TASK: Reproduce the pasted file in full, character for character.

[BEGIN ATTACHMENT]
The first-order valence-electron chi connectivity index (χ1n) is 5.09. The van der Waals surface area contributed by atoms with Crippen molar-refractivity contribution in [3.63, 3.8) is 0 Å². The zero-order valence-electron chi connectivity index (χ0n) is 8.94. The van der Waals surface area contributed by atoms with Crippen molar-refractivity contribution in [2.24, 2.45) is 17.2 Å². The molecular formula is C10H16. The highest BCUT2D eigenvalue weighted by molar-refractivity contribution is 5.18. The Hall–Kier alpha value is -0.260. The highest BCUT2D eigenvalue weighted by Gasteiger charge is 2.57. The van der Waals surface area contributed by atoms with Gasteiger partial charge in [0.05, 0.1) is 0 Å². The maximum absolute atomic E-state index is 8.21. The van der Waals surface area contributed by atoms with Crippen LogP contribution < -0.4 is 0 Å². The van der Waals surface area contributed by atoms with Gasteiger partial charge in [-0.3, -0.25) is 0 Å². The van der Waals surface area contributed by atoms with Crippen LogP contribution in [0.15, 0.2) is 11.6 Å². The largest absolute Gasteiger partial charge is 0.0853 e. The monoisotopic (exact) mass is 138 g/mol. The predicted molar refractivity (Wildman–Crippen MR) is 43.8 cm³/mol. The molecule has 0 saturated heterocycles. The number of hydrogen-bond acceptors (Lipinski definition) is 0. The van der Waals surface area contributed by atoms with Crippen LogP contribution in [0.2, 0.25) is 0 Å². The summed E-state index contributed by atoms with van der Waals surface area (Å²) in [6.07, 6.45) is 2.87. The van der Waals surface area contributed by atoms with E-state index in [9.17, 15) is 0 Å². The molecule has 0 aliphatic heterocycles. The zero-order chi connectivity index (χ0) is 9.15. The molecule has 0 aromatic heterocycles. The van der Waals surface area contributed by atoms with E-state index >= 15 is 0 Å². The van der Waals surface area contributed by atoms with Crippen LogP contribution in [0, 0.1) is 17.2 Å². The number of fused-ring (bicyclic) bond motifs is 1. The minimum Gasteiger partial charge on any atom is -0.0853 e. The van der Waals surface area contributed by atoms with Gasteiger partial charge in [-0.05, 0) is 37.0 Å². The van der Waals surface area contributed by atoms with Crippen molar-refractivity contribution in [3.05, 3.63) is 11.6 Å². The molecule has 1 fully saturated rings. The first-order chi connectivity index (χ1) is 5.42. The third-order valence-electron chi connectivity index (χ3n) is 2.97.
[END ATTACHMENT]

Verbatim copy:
The first-order valence-electron chi connectivity index (χ1n) is 5.09. The van der Waals surface area contributed by atoms with Crippen molar-refractivity contribution in [3.63, 3.8) is 0 Å². The zero-order valence-electron chi connectivity index (χ0n) is 8.94. The van der Waals surface area contributed by atoms with Crippen molar-refractivity contribution in [2.24, 2.45) is 17.2 Å². The molecular formula is C10H16. The highest BCUT2D eigenvalue weighted by molar-refractivity contribution is 5.18. The Hall–Kier alpha value is -0.260. The highest BCUT2D eigenvalue weighted by Gasteiger charge is 2.57. The van der Waals surface area contributed by atoms with Gasteiger partial charge in [0.05, 0.1) is 0 Å². The maximum absolute atomic E-state index is 8.21. The van der Waals surface area contributed by atoms with Crippen LogP contribution < -0.4 is 0 Å². The van der Waals surface area contributed by atoms with Gasteiger partial charge in [-0.3, -0.25) is 0 Å². The van der Waals surface area contributed by atoms with Crippen LogP contribution in [0.15, 0.2) is 11.6 Å². The largest absolute Gasteiger partial charge is 0.0853 e. The monoisotopic (exact) mass is 138 g/mol. The predicted molar refractivity (Wildman–Crippen MR) is 43.8 cm³/mol. The molecule has 0 saturated heterocycles. The number of hydrogen-bond acceptors (Lipinski definition) is 0. The van der Waals surface area contributed by atoms with Crippen LogP contribution in [0.2, 0.25) is 0 Å². The summed E-state index contributed by atoms with van der Waals surface area (Å²) in [6.07, 6.45) is 2.87. The van der Waals surface area contributed by atoms with E-state index in [9.17, 15) is 0 Å². The molecule has 0 aliphatic heterocycles. The zero-order chi connectivity index (χ0) is 9.15. The molecule has 0 aromatic heterocycles. The van der Waals surface area contributed by atoms with E-state index >= 15 is 0 Å². The van der Waals surface area contributed by atoms with Crippen LogP contribution in [0, 0.1) is 17.2 Å². The number of fused-ring (bicyclic) bond motifs is 1. The minimum Gasteiger partial charge on any atom is -0.0853 e. The van der Waals surface area contributed by atoms with Gasteiger partial charge in [-0.05, 0) is 37.0 Å². The van der Waals surface area contributed by atoms with Crippen molar-refractivity contribution in [3.05, 3.63) is 11.6 Å². The molecule has 1 fully saturated rings. The first-order chi connectivity index (χ1) is 5.42. The third-order valence-electron chi connectivity index (χ3n) is 2.97.